It sends shivers down my spine to even look back to what most likely will always be my “BMW drive of a lifetime” – the magical day when I got to experience both a classic 1930s BMW 328 Frazer Nash, as well as a car I absolutely love the look of – a 1970s BMW E9 3.0 CSL “Batmobile”. People asked how on earth I got the keys to these cars in the first place – it’s quite a privilege to be allowed to drive two classic cars that together are worth more than a million pounds. And lets be honest – if it wasn’t for the fact that BMW UK had kindly lent the two cars to UK-based BMW specialist Munich Legends for their annual “Legends in the Fall” enthusiasts meet, I probably never would have found myself seated in one.
All I dreamt of was a photo shoot on the grounds of Ashdown Park Hotel & Country Club, an ideal manor setting for two legendary German classics. Right away I felt confident enough to drive the Batmobile, since it’s almost the same car as our standard 1972 BMW E9 3.0 CSL which I’ve already driven. However the thought of driving the vintage BMW 328 was quite intimidating. Not only because it was at least three times as valuable as the Batmobile – perhaps not yet passing the million pound mark, but definitely not far from it – but also because BMW UK’s corporate communications manager Martin Harrison, the man who trusted us with two of the most valuable cars from their fleet, ended our conversation with the words “Be extra careful with the 328, it’s very fragile”.
Fragile doesn’t mean it’s a museum piece. Fragile most certainly doesn’t mean it should be left undriven either. If it wasn’t for the fact that I’ve seen several 328s race through the rolling hills of Italy during Mille Miglia – with drivers looking very pleased with the car they were in and confident to push them hard on demanding roads – I might perhaps have been even more worried to drive the BMW 328. But this Wednesday afternoon I just thought “If they were brave enough, I’ll be brave enough”.
“It’s just a car, cars can be replaced” is a sentence I often hear when I express my worry about driving certain exclusive cars. The 328 is a different story. Between 1936 and 1940 BMW only built between around 460 examples – and fewer than 200 are believed to exist today. The history of the 328 began at the Eifelrennen race event, held at the world-famous Nürburgring on 14th June 1936. German race driver Ernst Henne won the two-litre class in an early prototype of the 328, beating several supercharged racing cars. The BMW 328 went on to win in its class at races such as the Mille Miglia and the German Grand Prix. 80 horsepower from a 2.0L six-cylinder engine might not sound like a lot, but weighing only 830 kg it’s a surprisingly brisk road car even 80 years later. It should be capable of reaching 150 km/h (93 mph) but the speedometer was stuck at 5 mph during the whole drive, so what speeds we reached on our drive will remain a mystery even to us (I’m sure it wasn’t over 40, Martin).
It’s not about the top speed in a BMW 328 though. You might think it’s awkward to drive a 1930s car but it’s nothing like that – it’s a mind-boggling adventure.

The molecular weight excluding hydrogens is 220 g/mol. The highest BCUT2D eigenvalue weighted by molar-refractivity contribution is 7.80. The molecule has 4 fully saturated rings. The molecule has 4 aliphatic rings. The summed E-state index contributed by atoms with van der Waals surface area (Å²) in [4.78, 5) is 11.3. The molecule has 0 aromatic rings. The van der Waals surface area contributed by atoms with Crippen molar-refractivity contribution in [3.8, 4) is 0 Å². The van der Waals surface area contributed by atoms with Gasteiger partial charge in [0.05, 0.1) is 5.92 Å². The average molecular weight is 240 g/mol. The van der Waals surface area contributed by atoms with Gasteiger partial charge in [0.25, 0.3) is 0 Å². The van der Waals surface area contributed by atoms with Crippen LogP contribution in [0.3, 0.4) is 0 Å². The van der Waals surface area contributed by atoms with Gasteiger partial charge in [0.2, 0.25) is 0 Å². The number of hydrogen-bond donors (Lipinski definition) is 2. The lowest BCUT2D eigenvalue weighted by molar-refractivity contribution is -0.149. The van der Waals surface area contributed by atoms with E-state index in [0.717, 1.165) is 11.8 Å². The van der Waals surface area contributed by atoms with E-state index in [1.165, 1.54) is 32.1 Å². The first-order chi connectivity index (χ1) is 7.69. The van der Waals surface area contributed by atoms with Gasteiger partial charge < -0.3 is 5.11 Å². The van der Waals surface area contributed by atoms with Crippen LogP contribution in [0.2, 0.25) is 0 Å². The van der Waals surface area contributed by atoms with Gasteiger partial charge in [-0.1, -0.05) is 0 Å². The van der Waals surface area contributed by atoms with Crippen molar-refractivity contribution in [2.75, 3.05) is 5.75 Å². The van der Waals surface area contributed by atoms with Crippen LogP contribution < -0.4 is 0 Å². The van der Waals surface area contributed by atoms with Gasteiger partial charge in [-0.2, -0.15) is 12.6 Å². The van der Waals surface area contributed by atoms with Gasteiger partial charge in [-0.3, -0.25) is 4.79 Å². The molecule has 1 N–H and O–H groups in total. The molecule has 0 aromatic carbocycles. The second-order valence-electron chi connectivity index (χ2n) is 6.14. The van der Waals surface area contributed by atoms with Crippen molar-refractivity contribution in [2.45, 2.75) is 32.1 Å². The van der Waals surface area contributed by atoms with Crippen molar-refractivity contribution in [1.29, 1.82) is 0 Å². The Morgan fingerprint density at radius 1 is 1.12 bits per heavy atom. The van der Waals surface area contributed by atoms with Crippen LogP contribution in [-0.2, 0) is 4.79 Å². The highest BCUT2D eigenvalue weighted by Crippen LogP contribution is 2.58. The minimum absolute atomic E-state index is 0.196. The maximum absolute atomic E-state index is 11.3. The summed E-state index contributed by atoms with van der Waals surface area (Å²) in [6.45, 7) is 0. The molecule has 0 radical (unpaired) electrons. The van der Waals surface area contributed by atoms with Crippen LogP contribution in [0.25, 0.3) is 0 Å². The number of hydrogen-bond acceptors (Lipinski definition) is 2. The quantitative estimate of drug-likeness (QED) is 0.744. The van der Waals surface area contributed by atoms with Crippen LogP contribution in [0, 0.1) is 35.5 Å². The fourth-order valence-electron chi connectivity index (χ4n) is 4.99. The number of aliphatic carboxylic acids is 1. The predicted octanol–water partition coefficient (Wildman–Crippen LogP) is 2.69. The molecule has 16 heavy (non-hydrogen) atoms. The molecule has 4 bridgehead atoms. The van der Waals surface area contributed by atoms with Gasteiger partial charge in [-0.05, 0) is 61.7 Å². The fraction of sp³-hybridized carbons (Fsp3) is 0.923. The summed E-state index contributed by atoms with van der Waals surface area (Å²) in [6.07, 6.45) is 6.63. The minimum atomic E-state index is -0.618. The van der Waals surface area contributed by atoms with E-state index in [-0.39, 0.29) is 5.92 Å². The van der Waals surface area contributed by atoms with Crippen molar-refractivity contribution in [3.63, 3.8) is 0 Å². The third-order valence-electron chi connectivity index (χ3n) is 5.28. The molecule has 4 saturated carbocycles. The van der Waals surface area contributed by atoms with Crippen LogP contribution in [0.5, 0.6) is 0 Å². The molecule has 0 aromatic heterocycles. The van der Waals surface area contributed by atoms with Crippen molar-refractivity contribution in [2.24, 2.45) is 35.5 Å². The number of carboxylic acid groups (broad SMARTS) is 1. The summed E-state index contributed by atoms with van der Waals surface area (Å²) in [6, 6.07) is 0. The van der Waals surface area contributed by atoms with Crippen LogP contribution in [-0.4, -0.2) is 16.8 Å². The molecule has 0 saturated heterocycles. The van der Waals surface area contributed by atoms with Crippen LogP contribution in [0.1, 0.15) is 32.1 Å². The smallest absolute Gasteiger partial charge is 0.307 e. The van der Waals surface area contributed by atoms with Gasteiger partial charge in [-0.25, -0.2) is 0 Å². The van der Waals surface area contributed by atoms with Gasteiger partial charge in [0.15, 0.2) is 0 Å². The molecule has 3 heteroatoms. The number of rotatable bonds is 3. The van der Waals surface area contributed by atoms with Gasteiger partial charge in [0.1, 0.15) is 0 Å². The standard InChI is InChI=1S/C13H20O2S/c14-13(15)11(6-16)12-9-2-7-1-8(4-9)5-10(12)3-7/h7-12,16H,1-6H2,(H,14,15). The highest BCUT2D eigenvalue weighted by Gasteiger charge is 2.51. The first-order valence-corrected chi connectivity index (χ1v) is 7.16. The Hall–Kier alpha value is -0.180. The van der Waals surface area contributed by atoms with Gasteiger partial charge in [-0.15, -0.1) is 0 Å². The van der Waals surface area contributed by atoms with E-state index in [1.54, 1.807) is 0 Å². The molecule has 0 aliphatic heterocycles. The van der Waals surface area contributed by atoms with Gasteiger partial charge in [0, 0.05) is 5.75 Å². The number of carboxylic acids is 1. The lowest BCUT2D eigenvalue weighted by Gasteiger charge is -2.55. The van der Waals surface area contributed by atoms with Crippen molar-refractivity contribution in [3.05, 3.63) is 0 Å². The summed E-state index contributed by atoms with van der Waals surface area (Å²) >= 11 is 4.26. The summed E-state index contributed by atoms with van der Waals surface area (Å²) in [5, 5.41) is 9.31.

The idea of hitting top speed became more appealing when I changed over to the 206 horsepower 1970s BMW E9 3.0 CSL “Batmobile” – in this case it could have been almost 220 km/h. There wasn’t enough road to reach those speeds this time, but the dream lives on. Batmobile is the nickname for the final homologated version of the racing 3.0 CSL from July 1973. The name comes from its aerodynamic package that included a large front air dam, short fins or splitters running along the front wings, a spoiler / roof hoop above and behind the trailing edge of the roof, and a massive rear wing. Because the rear wings were illegal for use on German roads the wings were not installed at the factory, but were left in the boot for installation after purchase. The aero package is not only for show – although with the stripes I think the final result looks like a divine race car for the road – but it actually had a purpose, which was to add additional downforce to this 1270 kg car at high speeds. Only 1265 CSLs were built in total – 500 of those were right-hand drive, but as with all Batmobiles the one I drove was one of the 765 cars built as left-hand drive. Of the 1265 total production only 167 were Batmobiles with their aero package. Between 1971 and 1973 the 3.0 CSL was powered by a 3.0L fuel injection engine, but from 1973 to the final year of production – 1975 – they fitted the Batmobile CSLs with a slightly more powerful 3.2L upgraded version of the engine.
The switch from a late 30s BMW 328 to an early 70s BMW E9 3.0 CSL Batmobile is a big jump. A thirty year younger Batmobile is a very civilized car to drive in comparison to a 328 – shifting gears is easier, the car feels more stable on the road, and you have the luxury of being in a mostly waterproof coupe rather than a roadster if (when) the British weather Gods decide to surprise you with unexpected raindrops. A brave person could daily drive their 3.0 CSL if that made them happy – it’s a car that doesn’t mind that kind of regular use. A 328 you’d save for the very special occasions – a fantastic race trough Italy as a participant of the Mille Miglia, or a scenic Sunday drive to the town when you are in the right mood to have all eyes drawn to you. Because in the 328 quite frankly you are cruising down the road in one of the world’s most beautiful cars – like a boss. Cherish the moment.